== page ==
Double Ian Shoelace Knot
By hanging onto the loops and repeating the Ian Knot technique, the result is the more secure Double Ian Shoelace Knot. This is also handy for consuming excess lace to keep the ends from dragging.
Begin with a completed Ian Knot. Ideally, you'll still be hanging onto the loops. Make sure you have fairly long loops to work with.
Repeat steps (3) and (4) of the regular Ian Knot to rotate the loops and cross them over each other. The main difference is that there are no loose ends to which you must pay attention – the loops can be crossed any way you want.
Start to feed one side of each loop through the opposite loop. Again, as neither end is loose, it doesn't really matter which side you choose – although obviously it's easiest to repeat the exact same movement as used in the regular Ian Knot.
Once each hand has a hold of the other side's loop and has let go of its own, pull tight to complete the knot. If done correctly, the second knot will work its way downwards to end up on top of the first knot.
NOTE: It's worth mastering the regular Ian Knot before attempting this variation!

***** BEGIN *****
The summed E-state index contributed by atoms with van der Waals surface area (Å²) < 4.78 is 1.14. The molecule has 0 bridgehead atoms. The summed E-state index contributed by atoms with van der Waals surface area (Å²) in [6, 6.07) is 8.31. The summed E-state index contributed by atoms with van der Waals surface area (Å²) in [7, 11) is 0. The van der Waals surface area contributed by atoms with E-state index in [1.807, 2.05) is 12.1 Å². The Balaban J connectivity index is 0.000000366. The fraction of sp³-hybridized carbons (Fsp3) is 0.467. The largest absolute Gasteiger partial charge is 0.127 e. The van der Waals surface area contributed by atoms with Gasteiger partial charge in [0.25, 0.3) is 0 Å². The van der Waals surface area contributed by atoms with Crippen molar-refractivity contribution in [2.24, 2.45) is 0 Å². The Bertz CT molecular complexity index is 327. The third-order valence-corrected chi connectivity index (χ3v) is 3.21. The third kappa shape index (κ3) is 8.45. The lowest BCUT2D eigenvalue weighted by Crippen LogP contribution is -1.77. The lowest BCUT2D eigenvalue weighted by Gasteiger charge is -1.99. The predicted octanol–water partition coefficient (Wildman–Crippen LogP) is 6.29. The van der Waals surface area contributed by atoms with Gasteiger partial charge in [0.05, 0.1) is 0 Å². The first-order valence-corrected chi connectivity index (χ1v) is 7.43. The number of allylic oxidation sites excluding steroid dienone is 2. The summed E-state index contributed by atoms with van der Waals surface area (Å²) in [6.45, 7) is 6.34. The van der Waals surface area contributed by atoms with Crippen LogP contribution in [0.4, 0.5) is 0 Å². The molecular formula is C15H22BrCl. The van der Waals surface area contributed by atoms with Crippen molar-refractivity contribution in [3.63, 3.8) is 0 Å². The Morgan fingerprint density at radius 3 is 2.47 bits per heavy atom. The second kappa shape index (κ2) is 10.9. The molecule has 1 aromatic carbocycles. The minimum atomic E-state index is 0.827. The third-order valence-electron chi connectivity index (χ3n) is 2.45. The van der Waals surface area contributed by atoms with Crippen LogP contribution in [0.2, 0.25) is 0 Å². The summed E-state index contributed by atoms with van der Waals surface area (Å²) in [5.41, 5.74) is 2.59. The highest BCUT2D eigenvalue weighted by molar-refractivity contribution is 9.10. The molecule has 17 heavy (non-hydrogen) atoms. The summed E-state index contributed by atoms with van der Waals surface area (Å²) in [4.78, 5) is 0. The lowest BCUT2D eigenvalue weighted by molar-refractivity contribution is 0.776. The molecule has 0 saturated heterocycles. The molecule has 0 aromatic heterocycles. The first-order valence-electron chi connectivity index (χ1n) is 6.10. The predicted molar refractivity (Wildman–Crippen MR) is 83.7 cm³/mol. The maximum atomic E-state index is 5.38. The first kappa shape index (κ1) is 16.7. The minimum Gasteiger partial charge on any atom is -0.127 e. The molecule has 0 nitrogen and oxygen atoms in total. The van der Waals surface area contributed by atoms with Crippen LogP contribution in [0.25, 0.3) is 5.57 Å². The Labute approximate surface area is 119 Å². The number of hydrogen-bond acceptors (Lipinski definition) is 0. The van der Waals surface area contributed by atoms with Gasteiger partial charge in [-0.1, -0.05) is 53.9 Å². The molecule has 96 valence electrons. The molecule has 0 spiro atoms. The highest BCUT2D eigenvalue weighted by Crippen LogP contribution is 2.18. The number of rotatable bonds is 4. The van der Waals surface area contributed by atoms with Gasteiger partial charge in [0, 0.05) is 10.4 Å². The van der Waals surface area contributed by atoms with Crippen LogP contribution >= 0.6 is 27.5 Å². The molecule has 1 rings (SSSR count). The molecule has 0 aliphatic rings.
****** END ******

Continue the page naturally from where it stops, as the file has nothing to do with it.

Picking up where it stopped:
Finished Knot Gallery
The finished Double Ian Shoelace Knot is quite bulky, which is helpful for consuming excess shoelace to keep the ends from dragging.
Untying the Double Ian Shoelace Knot
The Double Ian Shoelace Knot can usually be untied by simply pulling the ends, especially if the second Ian Knot is tied fairly loosely. However, if tied tightly, this can end up jamming at the last minute, requiring fierce wriggling or resorting to picking apart the second knot.
It's also near impossible to untie three or more repetitions (as seen in the 2nd photo above) any other way than picking the knots apart one by one.
I've found that a double or triple Ian Knot is a very quick & efficient way of tying closed the loop handles of plastic shopping bags, which I like to reuse as garbage bags. The loops are exactly like the loops of shoelaces, and two or three repetitions of the Ian Knot is much quicker and easier than the two or three overhand knots that people normally use to tie these bags closed.
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